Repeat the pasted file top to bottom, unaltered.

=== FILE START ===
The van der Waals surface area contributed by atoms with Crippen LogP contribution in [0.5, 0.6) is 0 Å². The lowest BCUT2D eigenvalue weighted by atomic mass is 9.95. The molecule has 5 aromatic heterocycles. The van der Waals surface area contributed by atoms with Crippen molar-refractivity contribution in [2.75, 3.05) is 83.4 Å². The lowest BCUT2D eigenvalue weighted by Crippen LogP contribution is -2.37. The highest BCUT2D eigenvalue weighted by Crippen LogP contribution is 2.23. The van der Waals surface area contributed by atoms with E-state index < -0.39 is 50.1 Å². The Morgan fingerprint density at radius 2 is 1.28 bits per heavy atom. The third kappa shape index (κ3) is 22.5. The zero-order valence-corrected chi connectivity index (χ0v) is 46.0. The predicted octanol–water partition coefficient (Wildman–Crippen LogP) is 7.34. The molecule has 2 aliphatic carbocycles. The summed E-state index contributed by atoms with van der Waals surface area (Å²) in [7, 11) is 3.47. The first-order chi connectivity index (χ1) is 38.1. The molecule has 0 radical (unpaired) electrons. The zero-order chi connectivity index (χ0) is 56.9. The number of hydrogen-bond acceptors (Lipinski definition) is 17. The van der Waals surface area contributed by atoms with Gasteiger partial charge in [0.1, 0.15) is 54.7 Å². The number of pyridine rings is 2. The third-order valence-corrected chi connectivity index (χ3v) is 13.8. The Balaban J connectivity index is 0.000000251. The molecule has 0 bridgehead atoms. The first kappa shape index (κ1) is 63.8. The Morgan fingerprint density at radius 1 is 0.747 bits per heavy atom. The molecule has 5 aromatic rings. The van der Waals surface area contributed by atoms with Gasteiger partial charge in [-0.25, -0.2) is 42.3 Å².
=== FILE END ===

The van der Waals surface area contributed by atoms with Crippen LogP contribution in [0.5, 0.6) is 0 Å². The lowest BCUT2D eigenvalue weighted by atomic mass is 9.95. The molecule has 5 aromatic heterocycles. The van der Waals surface area contributed by atoms with Crippen molar-refractivity contribution in [2.75, 3.05) is 83.4 Å². The lowest BCUT2D eigenvalue weighted by Crippen LogP contribution is -2.37. The highest BCUT2D eigenvalue weighted by Crippen LogP contribution is 2.23. The van der Waals surface area contributed by atoms with E-state index < -0.39 is 50.1 Å². The Morgan fingerprint density at radius 2 is 1.28 bits per heavy atom. The third kappa shape index (κ3) is 22.5. The zero-order valence-corrected chi connectivity index (χ0v) is 46.0. The predicted octanol–water partition coefficient (Wildman–Crippen LogP) is 7.34. The molecule has 2 aliphatic carbocycles. The summed E-state index contributed by atoms with van der Waals surface area (Å²) in [7, 11) is 3.47. The first-order chi connectivity index (χ1) is 38.1. The molecule has 0 radical (unpaired) electrons. The zero-order chi connectivity index (χ0) is 56.9. The number of hydrogen-bond acceptors (Lipinski definition) is 17. The van der Waals surface area contributed by atoms with Gasteiger partial charge in [0.1, 0.15) is 54.7 Å². The number of pyridine rings is 2. The third-order valence-corrected chi connectivity index (χ3v) is 13.8. The Balaban J connectivity index is 0.000000251. The molecule has 0 bridgehead atoms. The first kappa shape index (κ1) is 63.8. The Morgan fingerprint density at radius 1 is 0.747 bits per heavy atom. The molecule has 5 aromatic rings. The van der Waals surface area contributed by atoms with Gasteiger partial charge in [-0.25, -0.2) is 42.3 Å².